John and Karen Colvin
The Colvins have been married 27 years. In the beginning, she says, “I didn’t know I was in love right away. It took a little time. I was in high school and he’d been through college.” What did they see in each other? Karen says John saw what no one else took the time to see–brains behind the pretty face. “He validated my intellect,” she says. John quips, “I just wanted to get laid.”
But John points with pride to how–after her accident–she learned to drive again, founded the National Spinal Cord Injury Hotline and returned to nursing school where she earned her bachelor’s, then her master’s. Now she’s working on her doctorate and teaches at a community college and–oh yes–she somehow found time to raise a son, Dick, now in law school, and a daughter, Tracey, who’s in grad school.
They talk about their marriage as a journey of life partners. They’ve learned how to live with each other, no small feat for any couple, but 27 years is proof of major commitment, especially when you factor in a spinal cord injury at the nine-year mark.
“Some of the pressures a lot of people have–living in a mobile home or an apartment or three-story house–we only had for a limited time,” says Karen. “Then we built an accessible home.” A shower room, a lift that goes between floors, all of this makes things easier, says Karen, “but that doesn’t give you love.”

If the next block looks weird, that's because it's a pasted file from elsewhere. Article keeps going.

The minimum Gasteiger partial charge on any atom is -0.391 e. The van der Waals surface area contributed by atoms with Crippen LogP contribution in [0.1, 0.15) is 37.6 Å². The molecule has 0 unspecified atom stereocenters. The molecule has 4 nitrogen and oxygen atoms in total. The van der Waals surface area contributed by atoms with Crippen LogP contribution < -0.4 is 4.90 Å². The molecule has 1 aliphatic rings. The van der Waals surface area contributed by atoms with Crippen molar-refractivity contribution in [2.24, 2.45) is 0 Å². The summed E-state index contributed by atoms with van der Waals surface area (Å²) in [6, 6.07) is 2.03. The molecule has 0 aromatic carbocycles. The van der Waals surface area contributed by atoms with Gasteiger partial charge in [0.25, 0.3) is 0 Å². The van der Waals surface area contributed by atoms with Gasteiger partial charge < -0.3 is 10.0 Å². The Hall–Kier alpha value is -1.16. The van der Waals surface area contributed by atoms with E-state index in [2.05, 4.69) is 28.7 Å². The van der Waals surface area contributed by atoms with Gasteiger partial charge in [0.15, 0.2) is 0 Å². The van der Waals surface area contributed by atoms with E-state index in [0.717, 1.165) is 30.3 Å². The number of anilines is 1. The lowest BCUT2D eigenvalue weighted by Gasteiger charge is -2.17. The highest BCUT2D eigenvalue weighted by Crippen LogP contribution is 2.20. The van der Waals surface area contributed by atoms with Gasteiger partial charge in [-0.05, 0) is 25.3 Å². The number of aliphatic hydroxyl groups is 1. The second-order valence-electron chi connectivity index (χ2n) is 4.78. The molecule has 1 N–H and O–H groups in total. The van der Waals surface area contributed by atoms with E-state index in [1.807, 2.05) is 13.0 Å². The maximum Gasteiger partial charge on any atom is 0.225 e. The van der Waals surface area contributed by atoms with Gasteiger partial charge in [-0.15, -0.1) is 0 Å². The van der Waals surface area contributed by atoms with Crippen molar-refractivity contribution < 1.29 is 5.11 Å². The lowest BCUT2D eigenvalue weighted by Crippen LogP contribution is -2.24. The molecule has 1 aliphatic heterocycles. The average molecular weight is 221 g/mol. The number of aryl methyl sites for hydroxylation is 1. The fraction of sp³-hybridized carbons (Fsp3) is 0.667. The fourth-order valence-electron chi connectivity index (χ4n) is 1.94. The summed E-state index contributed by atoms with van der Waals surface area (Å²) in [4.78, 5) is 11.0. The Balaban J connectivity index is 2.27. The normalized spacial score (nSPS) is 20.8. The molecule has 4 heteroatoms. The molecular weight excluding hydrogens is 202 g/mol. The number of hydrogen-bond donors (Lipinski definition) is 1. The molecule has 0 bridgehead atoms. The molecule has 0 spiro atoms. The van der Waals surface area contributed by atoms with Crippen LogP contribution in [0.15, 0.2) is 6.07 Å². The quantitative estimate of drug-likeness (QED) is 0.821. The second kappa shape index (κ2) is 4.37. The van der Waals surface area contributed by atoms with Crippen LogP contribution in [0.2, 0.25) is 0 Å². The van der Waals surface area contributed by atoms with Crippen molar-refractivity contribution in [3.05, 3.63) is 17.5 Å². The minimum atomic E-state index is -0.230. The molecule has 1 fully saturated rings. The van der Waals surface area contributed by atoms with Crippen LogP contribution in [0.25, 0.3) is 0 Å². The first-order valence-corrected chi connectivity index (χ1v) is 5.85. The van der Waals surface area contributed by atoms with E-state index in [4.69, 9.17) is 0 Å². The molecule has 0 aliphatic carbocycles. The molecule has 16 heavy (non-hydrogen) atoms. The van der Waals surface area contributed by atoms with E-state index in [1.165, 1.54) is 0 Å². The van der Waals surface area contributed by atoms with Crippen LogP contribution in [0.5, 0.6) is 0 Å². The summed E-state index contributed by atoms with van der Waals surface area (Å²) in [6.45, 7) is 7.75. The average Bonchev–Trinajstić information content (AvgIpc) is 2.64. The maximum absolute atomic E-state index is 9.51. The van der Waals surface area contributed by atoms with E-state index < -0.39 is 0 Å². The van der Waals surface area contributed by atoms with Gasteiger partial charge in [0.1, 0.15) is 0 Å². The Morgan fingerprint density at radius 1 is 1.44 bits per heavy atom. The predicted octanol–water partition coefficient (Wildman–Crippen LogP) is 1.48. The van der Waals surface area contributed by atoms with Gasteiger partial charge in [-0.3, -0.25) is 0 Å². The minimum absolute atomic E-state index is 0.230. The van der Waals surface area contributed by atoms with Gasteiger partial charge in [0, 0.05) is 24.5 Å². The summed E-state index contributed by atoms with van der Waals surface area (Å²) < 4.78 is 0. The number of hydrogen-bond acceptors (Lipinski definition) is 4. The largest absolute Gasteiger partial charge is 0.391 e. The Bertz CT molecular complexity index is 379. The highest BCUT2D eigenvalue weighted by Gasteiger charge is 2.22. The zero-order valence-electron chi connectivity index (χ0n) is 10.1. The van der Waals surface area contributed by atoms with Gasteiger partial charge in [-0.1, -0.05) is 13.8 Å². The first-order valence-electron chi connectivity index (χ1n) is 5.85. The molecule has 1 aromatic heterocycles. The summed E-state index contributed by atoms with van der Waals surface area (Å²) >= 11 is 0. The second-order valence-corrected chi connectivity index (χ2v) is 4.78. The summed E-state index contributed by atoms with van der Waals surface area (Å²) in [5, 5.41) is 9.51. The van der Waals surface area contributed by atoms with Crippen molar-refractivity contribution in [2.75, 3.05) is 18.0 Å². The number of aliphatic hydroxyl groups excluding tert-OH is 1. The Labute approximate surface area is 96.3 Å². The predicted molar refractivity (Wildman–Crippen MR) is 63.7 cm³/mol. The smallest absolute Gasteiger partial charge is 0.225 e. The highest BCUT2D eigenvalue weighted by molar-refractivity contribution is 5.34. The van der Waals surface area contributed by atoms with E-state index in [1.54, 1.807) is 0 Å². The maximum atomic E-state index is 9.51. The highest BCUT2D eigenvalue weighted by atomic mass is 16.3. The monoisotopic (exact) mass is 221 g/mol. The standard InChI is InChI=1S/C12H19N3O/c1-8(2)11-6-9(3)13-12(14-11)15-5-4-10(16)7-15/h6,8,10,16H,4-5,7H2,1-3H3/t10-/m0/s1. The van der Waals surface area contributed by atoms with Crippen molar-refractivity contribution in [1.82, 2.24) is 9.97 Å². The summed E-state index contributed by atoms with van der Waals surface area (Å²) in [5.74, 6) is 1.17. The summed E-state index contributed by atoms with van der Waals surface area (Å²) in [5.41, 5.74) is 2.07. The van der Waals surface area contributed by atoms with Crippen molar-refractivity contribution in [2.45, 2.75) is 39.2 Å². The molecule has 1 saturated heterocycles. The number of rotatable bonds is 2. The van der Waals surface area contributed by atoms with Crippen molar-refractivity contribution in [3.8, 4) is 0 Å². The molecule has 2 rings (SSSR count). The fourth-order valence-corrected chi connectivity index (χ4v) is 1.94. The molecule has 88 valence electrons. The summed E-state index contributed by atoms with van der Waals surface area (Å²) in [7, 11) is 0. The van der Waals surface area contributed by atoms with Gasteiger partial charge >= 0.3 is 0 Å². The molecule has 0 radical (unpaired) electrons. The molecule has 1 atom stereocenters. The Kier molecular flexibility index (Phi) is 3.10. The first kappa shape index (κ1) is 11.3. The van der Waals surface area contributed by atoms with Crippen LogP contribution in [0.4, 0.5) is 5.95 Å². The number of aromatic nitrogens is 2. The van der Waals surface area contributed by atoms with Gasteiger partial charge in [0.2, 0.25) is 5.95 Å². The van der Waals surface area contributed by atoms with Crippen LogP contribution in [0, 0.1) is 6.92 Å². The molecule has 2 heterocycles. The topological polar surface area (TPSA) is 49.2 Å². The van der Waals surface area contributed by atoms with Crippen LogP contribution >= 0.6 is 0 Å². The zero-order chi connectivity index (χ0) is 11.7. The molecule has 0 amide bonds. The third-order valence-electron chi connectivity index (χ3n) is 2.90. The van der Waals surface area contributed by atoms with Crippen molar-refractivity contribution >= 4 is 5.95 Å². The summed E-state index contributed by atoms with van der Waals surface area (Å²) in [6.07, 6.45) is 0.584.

And love and mutual respect is what a long-lasting marriage is all about. “He’s extraordinary,” says Karen. “He doesn’t understand the ability to abandon anything. We’ve had a great deal of fun, passion.”
From John’s point of view, Karen’s accomplishments reveal her character. “When you talk about that caliber of a person, then it becomes obvious why we’ve stayed together for 27 years.”
Over the years the two have minimized the effects of Karen’s disability. When John returns from work–he’s a real estate developer–he knows Karen’s limits. “I don’t have to ask him to cut up food for me or hold a bottle of soda,” says Karen. “He helps me in the shower, and we make that our personal time. We don’t make that our bitch session. We talk about our day, what’s going on at work, family life, political conversation.” And even though Karen has to put up with pain in her legs like many with spinal cord injuries, she doesn’t complain about it. “We don’t let that stuff dominate our lives.”
One of the benefits of living long-term with a spouse who has a disability is learning about inevitable difficulties associated with aging. John, now 55, says Karen’s disability “has made it easier for me to face growing old. I’ve had to confront accommodations for disability since I was 36.”
Karen is quick to point out that they are not perfect. “Like every other guy, he can be a real ass, and I can be a major bitch. It’s a real relationship with its ups and downs.”
But now they have the Oprah show to look back on. “I’ve gotten e-mails from all over the world, including from disabled people,” Karen says. “It was wonderful for our marriage, it was wonderful for John, and it was wonderful for people all over the world who saw that a marriage with a disability can survive a long time.”
Acceptance, Humor and Date Night
“There’s a myth that marriage equals bliss, says Theresa Karanik, a clinical social worker, married 17 years to Alan Toy, an actor and project director for Living Independently in Los Angeles. “In reality,” says Theresa, “marriage is a difficult enterprise.”